Cytel is the largest provider of statistical software and advanced analytics for clinical trial design and execution. For over thirty years, Cytel’s scientific rigor and operational excellence have enabled biotech and pharmaceutical companies to navigate uncertainty, prove value and make confident, evidence-based decisions. Our experts deliver industry-leading software, data-driven analytics, real-world evidence and strategic consulting. Headquartered in Waltham, Massachusetts, Cytel has more than 1,400 employees across North America, Europe and Asia. For more information about Cytel, please visit us at www.cytel.com. You also can follow us on LinkedIn and Twitter and like us on Facebook.


Cytel brings its expertise in adaptive designs to the design and implementation of the industry’s most innovative clinical trials. These highly flexible trials raise peculiar challenges for enrollment, data collection and regulatory submission. Why not have the industry leaders in adaptive design working on your adaptive trials?

Cytel’s dedicated team of professionals is here to help you address an array of challenges when conducting drug development. Whether you face a complex statistical issue or the need for knowledgeable collaborators to handle biometrics and trial implementation, Cytel has skilled professionals available when you need them.

Cytel data scientists apply advanced statistical techniques including predictive modeling of biological processes and drug interactions to unlock the potential of big data. Our team supports biomarker discovery and diagnostic test development based on biomedical signals and images, and real world evidence analysis.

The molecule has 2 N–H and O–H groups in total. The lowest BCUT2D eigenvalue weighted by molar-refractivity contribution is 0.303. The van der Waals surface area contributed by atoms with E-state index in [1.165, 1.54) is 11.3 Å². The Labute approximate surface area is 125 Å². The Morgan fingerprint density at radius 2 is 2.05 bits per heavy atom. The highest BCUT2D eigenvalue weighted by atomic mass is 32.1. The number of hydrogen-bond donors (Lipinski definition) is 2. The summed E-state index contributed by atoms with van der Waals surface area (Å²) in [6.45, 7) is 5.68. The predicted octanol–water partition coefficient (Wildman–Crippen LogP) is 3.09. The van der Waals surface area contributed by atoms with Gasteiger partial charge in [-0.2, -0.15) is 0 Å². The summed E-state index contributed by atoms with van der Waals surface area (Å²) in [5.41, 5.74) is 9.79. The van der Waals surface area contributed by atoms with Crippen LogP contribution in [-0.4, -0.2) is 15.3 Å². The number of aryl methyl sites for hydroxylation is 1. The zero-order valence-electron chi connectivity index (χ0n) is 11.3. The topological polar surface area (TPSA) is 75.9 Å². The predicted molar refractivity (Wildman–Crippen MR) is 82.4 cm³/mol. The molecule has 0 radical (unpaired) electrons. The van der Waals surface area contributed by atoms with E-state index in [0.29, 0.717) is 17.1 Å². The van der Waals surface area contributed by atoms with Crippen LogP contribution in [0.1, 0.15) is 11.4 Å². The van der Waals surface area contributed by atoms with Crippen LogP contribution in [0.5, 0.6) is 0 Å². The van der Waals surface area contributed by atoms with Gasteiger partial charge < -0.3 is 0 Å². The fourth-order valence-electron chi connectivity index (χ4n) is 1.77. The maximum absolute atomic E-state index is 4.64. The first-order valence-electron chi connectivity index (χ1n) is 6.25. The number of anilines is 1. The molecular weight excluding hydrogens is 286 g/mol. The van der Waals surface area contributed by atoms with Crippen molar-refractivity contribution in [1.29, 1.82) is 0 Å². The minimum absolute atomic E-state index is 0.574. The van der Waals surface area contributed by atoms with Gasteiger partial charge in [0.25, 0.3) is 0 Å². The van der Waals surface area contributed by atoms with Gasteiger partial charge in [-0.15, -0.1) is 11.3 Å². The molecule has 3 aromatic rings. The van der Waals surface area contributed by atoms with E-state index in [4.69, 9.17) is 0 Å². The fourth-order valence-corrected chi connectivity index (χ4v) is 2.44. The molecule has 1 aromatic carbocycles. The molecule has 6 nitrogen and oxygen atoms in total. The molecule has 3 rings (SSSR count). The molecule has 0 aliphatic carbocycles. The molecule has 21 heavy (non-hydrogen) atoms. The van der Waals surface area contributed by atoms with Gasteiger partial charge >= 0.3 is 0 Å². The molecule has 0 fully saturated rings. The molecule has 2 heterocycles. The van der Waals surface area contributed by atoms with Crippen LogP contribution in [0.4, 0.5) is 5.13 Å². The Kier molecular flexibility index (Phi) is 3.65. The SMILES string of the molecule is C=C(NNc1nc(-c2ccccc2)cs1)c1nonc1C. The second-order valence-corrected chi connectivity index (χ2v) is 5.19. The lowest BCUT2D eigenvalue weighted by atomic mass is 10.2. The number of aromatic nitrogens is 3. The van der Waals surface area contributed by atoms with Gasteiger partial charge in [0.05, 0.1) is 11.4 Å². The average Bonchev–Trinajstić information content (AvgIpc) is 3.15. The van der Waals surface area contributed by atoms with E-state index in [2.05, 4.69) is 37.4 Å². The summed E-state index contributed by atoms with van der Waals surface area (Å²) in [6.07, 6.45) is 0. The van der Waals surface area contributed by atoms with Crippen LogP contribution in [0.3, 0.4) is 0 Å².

Exposure (and Dose) Response Analyses, including pharmacokinetic and pharmacodynamics analyses, guide critical decisions in drug development. Cytel’s expert Quantitative Pharmacology and Pharmacometrics group delivers high quality solutions to help our customers get those decisions right.

Cytel has a strong track record in providing CDISC solutions and we are a CDISC Registered Solutions Provider. We have converted more than 150 studies as part of NDA submissions, all of which have been accepted by the FDA. The Clinical Data Interchange Standards Consortium (CDISC) devised the SDTM and ADaM models to standardize data structures for submission of raw and analysis data from clinical trials. These standard formats are increasingly expected by regulatory authorities including the FDA.

Extensive time and energy is often spent designing feasible clinical studies. East's broad range of statistical tools and expert simulations provides an invaluable resource for the rapid construction of trial designs. Illuminating graphs and charts allow for accessible comparison, while a user-friendly interface encourages exploration and experiment.

EnForeSys is a user-friendly decision tool that leverages simulation methods to predict recruitment milestones with high accuracy. Armed with a reliable probability of success, you can rest assured that your trial will reach its targeted enrollment on time and on budget.

We believe that expert statistical input has the power to shape the future of clinical development: de-risking portfolios, accelerating timelines, and increasing the probability of success.



1050 Winter Street

Waltham, MA 02451


Contact: Rebecca Grimm


  • What if Governance Board meetings began with hundreds of potential clinical trial designs presented to decision-makers in an easy to visualize way? In this webinar Dr. Yannis Jemiai, Cytel’s Chief Scientific Officer, will answer that question along with a few other and share a solution for achieving clinical trial success.